I felt bad for Jake’s family. Not only were they trying to bury a loved one, but they also had to listen to me annihilate that song. I plunked along, nervous and frazzled, missing strums and chords and a few times strings all together. But come on, I’d been playing for what, four days now? You get what you pay for.

My voice was bad. Hoarse, tearful, full of hurt and anger. More than once I peeked out, missed another string. Saw them wince. A couple nods of encouragement, some strained patience, others just resigned to grit and bear it. Because it was bad. Real bad.

And it was Jake’s fault. The bastard actually asked me to do it. Then he willed me his guitar. With more than just six finely tuned strings attached.

I remembered his words, not that I ever thought anything would come of it.

“You have to play at my funeral.”

“I can’t play. Wait, funeral?”

It was a rainy day. The middle of the week. We were sitting on the floor of my apartment. An old house cut up into four units with hissing radiators and drafty windows. But it had a great view of the river, and we used to get high and watch the water pass, content to just sit and drink and talk.

“How long have you been saying that?” he said to me, “why don’t you learn?”

His eyes sparked when he got excited. Lit up and cut through the haze of dope and drink. Jake had a charm that he wore like a necklace, a child-like exuberance that made you smile. Let him run out of dope though and the child became a monster.

“Here,” he continued. “Let me show you.” He hopped off the floor, showing me where to put my hands on the frets. I tried to follow but my fingers like wet noodles. Honestly, I was too stoned to sneeze. And what was up with the death talk?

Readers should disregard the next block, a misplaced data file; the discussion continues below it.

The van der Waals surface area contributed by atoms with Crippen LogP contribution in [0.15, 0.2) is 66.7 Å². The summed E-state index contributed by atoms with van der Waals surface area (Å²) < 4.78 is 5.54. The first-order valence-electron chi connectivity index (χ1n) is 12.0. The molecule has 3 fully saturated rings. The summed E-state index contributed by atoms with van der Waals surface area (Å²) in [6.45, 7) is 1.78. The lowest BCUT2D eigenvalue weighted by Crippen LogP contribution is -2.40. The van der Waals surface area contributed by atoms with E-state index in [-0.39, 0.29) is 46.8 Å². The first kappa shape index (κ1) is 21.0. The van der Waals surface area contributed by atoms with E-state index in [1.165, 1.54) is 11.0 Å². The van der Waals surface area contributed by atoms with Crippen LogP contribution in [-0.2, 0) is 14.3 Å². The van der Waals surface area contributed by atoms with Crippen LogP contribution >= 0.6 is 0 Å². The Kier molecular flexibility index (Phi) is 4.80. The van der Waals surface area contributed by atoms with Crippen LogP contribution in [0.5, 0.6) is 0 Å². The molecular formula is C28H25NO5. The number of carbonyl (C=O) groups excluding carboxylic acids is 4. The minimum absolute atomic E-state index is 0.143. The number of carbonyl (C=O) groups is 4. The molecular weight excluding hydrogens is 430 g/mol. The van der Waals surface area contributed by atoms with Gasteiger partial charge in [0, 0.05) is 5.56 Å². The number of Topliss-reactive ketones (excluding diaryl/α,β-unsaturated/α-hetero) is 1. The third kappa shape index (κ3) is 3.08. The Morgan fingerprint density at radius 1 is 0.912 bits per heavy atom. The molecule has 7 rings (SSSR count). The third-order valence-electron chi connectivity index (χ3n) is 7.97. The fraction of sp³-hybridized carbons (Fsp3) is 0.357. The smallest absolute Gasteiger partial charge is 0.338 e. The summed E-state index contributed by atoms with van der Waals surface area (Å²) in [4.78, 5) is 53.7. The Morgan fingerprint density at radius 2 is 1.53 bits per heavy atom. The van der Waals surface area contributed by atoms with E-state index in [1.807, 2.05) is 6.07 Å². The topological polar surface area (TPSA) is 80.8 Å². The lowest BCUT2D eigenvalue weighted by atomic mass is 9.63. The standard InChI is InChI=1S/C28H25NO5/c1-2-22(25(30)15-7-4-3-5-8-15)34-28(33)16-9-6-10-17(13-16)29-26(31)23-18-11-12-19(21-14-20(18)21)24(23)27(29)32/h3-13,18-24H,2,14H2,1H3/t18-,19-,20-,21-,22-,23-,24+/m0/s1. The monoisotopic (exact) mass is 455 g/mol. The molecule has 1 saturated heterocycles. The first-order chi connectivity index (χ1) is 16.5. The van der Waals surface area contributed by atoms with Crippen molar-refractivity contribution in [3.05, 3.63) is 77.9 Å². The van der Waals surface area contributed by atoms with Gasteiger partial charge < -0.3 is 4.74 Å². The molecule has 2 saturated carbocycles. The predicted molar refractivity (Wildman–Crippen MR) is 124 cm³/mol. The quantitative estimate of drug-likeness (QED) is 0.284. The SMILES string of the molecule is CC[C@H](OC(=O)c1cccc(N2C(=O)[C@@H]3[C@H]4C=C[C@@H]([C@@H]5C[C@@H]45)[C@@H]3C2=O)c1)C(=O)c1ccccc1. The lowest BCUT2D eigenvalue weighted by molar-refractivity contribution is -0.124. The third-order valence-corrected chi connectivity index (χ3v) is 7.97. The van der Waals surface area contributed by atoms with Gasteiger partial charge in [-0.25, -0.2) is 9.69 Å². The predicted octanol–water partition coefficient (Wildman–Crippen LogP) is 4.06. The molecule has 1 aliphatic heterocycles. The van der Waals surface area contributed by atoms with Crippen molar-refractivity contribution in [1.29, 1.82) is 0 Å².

“Why are we talking about your funeral?”

“We’re not,” he said, brushing me off.  “We’re talking about you. And how you never get around to doing anything because we’re always so fucked up.”


“So you get my guitar, “he said, snatching the scraped up Gibson from my arms. But you have to play Knocking on Heaven’s door at my funeral.”

“I’m taking requests now, Jesus.”

“And you have to kick.”

I set the bottle down. I’d known Jake for what, six, seven years now. It had been so long that I’d forgotten how or where we’d because it felt like I’d always known him.

I laughed again. “Define, ‘kick.’”

Even under the influence of drugs I could tell he was serious. He strummed a chord. “If I go first, you have to kick the habit. Me too, if, well, you know.”

“If I go first? Habit? Where are you coming up with this shit? I thought we were going to have a good time.”

Now, facing his family, some of whom no doubt blamed me for his death, I flopped another chord because my hands shook from nerves and detox. I figured it was time to wrap things up. It wasn’t about me or my measly four days on the wagon, just like they weren’t thinking about my guitar playing. But still, it was pretty awful. My only saving grace was picturing Jake up there somewhere, laughing his ass off as I suffered through it.

When I finished there was polite applause. Misty gratitude on an otherwise perfect spring day. I turned back for a quick glimpse at the casket but couldn’t do it. So I took the guitar, walked past them and out to my car where I broke down without shame. Then I turned the key and headed for Cedar Baptist Church.

I had a meeting to attend.



–Pete Fanning/2015

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